Enhancing the Tourism Experience for Guests and Hosts

Enhancing the Tourism Experience for Guests and Hosts

Responsible Tourism is about using tourism to make better places for people to live in and better places for people to visit. 2017 is the UN’s International Year of Sustainable Development through Tourism. WTM is launching a new feature of WTM London, showcasing some of the ways in which tourists can engage positively with local communities purchasing local goods and services, contributing to the conservation of natural and cultural resources and valuing their community.

One of the core values of Responsible Tourism is respect between travellers or tourists, the guests, and the host communities. The language of hosts and guests is aspirational, but tourism is a social activity. It is what we make it. As Krippendorf pointed out in his seminal work, The Holiday Makers, ‘every individual tourist builds up or destroys human values while travelling’. We all make choices about how we travel. Responsible Tourism is about taking responsibility and recognising that tourism is what we make of it. We can use Responsible Tourism to enhance the experience, to make it more real and authentic. The Responsible Tourism approach works best when it engages the consumer, enabling the traveller, the holidaymaker, to have a better experience, and the community to have tourism on better terms.











Three of the characteristics of Responsible Tourism articulated in the Cape Town Declaration on Responsible Tourism in Destinations are that it:

  • generates greater economic benefits for local people and enhances the well-being of host communities
  • provides more enjoyable experiences for tourists through more meaningful connections with local people, and a greater understanding of local cultural, social and environmental issues;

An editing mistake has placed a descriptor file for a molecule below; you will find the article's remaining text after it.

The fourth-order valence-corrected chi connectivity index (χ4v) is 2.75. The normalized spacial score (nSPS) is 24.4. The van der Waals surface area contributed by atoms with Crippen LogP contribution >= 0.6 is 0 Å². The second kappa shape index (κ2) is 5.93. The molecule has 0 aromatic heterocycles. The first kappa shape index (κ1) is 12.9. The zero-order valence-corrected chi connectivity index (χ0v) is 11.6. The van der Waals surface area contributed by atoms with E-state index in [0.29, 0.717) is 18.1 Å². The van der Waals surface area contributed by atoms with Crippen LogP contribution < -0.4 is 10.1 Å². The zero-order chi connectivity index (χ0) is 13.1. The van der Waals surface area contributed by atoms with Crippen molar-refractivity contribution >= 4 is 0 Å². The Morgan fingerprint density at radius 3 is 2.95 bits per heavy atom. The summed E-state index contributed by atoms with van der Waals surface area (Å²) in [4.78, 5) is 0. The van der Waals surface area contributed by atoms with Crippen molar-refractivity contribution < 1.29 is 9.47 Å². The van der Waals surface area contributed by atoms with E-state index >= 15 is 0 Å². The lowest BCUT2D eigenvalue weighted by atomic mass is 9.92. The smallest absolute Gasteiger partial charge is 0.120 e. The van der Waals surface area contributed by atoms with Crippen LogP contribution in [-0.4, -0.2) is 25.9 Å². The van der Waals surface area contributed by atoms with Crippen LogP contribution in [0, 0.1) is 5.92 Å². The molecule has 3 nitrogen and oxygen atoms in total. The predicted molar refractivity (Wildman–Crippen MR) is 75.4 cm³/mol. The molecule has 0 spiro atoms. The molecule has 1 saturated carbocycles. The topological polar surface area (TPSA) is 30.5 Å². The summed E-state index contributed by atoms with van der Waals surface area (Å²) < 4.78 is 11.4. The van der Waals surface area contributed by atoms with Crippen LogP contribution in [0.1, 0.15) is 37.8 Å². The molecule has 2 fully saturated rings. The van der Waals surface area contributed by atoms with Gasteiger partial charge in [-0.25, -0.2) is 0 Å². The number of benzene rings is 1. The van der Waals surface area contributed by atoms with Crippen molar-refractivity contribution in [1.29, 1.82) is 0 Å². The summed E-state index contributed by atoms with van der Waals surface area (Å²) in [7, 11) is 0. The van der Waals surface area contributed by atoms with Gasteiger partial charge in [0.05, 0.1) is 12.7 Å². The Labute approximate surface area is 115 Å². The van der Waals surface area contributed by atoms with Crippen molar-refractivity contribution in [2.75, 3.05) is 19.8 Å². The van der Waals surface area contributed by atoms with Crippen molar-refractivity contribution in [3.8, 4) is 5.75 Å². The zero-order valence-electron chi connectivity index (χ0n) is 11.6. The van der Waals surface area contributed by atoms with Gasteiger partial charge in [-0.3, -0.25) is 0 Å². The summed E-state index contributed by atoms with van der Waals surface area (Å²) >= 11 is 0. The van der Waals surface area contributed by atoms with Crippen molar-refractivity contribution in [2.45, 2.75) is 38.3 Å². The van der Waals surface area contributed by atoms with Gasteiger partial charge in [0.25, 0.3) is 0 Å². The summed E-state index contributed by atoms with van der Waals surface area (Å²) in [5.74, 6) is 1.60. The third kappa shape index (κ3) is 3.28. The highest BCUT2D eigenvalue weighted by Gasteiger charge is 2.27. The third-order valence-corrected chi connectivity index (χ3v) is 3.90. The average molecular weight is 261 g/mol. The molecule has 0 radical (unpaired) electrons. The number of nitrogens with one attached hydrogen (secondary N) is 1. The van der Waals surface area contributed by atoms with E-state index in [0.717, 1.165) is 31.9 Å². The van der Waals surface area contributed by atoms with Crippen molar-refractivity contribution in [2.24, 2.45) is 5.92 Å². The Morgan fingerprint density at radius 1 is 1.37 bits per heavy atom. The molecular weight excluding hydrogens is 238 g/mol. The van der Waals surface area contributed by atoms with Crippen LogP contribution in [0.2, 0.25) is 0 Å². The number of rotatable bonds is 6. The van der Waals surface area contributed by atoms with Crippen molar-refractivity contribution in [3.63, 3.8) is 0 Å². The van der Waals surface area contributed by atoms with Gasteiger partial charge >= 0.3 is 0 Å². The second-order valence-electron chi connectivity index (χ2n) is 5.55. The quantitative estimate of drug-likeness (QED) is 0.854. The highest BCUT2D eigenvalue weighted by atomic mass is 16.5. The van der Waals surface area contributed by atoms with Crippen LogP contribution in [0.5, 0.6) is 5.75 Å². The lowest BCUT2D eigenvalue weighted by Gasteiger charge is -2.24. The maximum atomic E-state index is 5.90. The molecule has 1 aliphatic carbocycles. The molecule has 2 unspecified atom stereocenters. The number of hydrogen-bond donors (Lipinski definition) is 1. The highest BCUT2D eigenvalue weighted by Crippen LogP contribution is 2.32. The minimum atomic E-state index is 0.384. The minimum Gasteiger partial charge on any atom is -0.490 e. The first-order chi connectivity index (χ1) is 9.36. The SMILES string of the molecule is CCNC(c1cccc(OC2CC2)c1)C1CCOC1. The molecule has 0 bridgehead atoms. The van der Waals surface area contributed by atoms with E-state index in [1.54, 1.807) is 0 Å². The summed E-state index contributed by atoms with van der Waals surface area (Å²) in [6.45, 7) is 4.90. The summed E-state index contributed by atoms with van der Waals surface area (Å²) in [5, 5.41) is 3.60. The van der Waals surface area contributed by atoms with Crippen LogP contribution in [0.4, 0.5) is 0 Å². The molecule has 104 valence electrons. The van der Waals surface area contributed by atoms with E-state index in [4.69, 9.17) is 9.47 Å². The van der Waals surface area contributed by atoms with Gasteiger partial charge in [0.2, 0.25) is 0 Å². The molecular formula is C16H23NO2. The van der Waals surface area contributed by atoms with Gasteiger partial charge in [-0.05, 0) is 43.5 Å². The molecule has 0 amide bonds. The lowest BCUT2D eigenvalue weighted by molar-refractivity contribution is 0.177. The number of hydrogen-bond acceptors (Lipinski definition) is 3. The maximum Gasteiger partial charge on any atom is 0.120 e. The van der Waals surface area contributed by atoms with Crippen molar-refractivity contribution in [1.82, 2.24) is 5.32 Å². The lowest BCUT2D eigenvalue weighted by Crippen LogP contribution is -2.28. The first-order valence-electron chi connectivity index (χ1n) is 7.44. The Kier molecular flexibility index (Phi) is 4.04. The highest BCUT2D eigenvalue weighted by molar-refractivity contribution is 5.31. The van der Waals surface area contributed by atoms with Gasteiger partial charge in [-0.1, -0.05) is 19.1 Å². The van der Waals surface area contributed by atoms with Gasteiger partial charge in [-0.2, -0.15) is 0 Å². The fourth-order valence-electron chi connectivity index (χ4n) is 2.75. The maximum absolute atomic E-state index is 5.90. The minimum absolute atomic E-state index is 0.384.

• and is culturally sensitive, engenders respect between tourists and hosts, and builds local pride and confidence.

At WTM this year we have three conversations taking place on the Responsible Tourism Stand, each focused on the key question: How can we make tourism better for local communities and for the the ‘guests’? The aim is to put together from these conversations some best practice guidance about how to enhance the guest experience and make tourism better for hosts and guests alike.  Come along and engage in the conversation – make your voice heard.

The sessions all take place on the Responsible Tourism Stand AF100. Come along to meet leading local tour operators, their source market partners, members of local communities and national government and tourist board leaders.

Monday 7th November 13:00-14:30 India: Enhancing the Tourist Experience

Wednesday 8th November 13:30 – 15:00 Enhancing the Tourist Experience in Africa

Wednesday 8th November 15:30 – 17:00 Guides – educators and cultural brokers

How do we best enable tourists to have positive encounters with local communities, their culture and environment? How do they see their responsibility? What do they think makes a good guide? How do they ensure that encounters are respectful, that hosts and guests create great memories and that the tourists have a great experience? Some short talks, some video and a conversation.

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Harold is WTM’s Responsible Tourism Advisor, he puts together the flagship Responsible Tourism programme at WTM London which attracted 4000 participants in 2020 and the programmes run at WTM Africa, WTM Latin America and Arabian Travel Market. Harold has worked on 4 continents with local communities, their governments and the inbound and outbound tourism industry. He is Managing Director of the Responsible Tourism Partnership and chairs the panels of judges for the World Responsible Tourism Awards and the other Awards in the family, Africa, India and Latin America. Harold works with industry, local communities, governments, and conservationists and undertakes consultancy and evaluations for companies, NGOs, governments, and international organisations. He is also a Director of the Institute of Place Management at Manchester Metropolitan University, where he is an Emeritus Professor, and Founder Director of the International Centre for Responsible Tourism promotes the principles of the Cape Town Declaration which he drafted.

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